Martin Hengel’s Crucifixion

I cannot rightly remember, but I believe I picked up Martin Hengel’s wonderfully helpful little book,Crucifixion, while a student at Southwestern Seminary in the mid 90’s.  At that time, I did a thorough skimming of it, highlighting and underlining some of the more fascinating references to crucifixion from antiquity which I have subsequently used throughout the years in sermons.  I found it, at that time, extremely helpful and promising and I determined, after that initial approach, to read it more thoroughly later.  Having finally done so, I can say that this book is even more helpful than I previously realized.  Furthermore, it is strangely moving and inspiring in its theological reflections on the cross.

That being said, the work is not primarily theological.  It is rather a historical compendium of ancient references to the act of crucifixion.  Hengel primarily considers references from Roman and Greek antiquity, returning time and again to scriptural references throughout.

The book is significant for a number of reasons.  First, it is a fascinating compendium of primary citations demonstrating the ancient view of crucifixion.  Hengel combs historical narratives, ancient literary works and the mythologies of the time for any reference to the act of crucifixion.  The result is the construction of an illuminating and compelling case for the monolithic disdain of the cross throughout antiquity.  It definitively demonstrates the opprobrium with which the word and the act were greeted in that time.

Second, there is a helpful commentary element to this work.  While not intended to be a commentary, Hengel’s deftly-handled interaction between ancient references to crucifixion and the biblical references are extremely helpful.  After reading Hengel’s work, you will read the biblical references to the cross with a heightened sense of the cultural context in which the cross of Christ was raised.  This is most beneficial.

Third, and most importantly, Hengel’s book goes a long way towards returning the scandal back to the original gospel proclamation.  Few ancient ideas have been so domesticated as the cross. After two millennia of religious cultural diminishment, the cross stands as a mere religious symbol.  It is very difficult for those of us who have grown up in a culture in which the cross is a piece of jewelry, a tattoo, a sign on a billboard or a graphic design on a t-shirt to appreciate the horror and outrage that the original proclamation of Christ and him crucified received.  Hengel’s work will jolt you into appreciating this forgotten but crucial dynamic.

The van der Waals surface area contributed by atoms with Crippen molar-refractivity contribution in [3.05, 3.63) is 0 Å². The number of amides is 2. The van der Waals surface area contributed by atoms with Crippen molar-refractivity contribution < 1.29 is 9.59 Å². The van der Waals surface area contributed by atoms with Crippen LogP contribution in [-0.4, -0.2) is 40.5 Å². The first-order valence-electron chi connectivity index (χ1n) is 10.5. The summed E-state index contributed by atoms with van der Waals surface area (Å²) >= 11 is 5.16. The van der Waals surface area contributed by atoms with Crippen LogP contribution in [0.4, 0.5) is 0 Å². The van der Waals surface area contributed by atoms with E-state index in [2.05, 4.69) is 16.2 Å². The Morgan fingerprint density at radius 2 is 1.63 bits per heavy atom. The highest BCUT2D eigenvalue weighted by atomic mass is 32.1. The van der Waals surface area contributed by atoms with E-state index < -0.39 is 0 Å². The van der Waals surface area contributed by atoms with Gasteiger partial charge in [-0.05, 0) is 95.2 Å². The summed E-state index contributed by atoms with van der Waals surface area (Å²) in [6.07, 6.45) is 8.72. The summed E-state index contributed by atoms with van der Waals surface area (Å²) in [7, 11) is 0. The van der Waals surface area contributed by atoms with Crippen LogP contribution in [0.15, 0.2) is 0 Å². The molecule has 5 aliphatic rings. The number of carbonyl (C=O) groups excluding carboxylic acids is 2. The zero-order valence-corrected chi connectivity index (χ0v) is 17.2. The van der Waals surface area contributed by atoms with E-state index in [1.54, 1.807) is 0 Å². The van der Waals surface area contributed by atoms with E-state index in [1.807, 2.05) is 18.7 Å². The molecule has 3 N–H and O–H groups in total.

I mentioned that the work is strangely moving.  That is true.  In fact, it has an almost devotional quality about it, though that was not Hengel’s intent.  I daresay that no believer can read this book and not be struck once again by the beauty and grace of our crucified and risen Savior.  I daresay you will marvel, after reading the citations that Hengel has assembled and the explanations that he offers, that God chose to redeem His people in just this way.

Read this book.

Alister McGrath’s What Was God Doing on the Cross?

What Was God Doing on the Cross? was originally presented as a lecture, in a shorter form, at the Princeton Theological Seminary on October 22, 1990. Perhaps owing to this fact, what we have in this book is a highly conversational, “nuts and bolts” approach to the cross. While this keeps the book from becoming highly technical, it makes it an ideal introduction to the issues surrounding the cross of Christ.

The first two chapters of the book are presented from the perspective of an onlooker at Calvary. This is an interesting approach which allows McGrath to take the reader into the mind and possible thoughts of an original witness to the cross. These chapters serve as a foundation to the rest of the book which presents McGrath’s own perspective on the cross.

A rather refreshing aspect of this book is McGrath’s criticism of the tendency of many theologians to lose touch with the common person. McGrath (himself one of the most influential evangelical theologians in the world today) reminds us all that if our theological concepts cannot be communicated to the common man, then they are essentially worthless. He then goes on to back up what he says by presenting his discussion of the cross in terms that are highly readable and highly effective.

The book covers a wide range of topics: the act of crucifixion, the nature of Jesus, the idea of sin, the atonement, and the resurrection. McGrath does not fear to posit these traditional Christian concepts in new language, and, in fact, he seems intent on doing so. The result is that both Christians and non-Christians alike will be challenged to rethink what they know or think they know about traditional Chritian categories.

I would more than heartily recommend this book as I would more than heartily recommend anything Alister McGrath writes. There is a sincerity that comes through these pages that the reader will not miss. His aim is to have his audience grapple anew with the cross. In this, he succeeds wonderfully.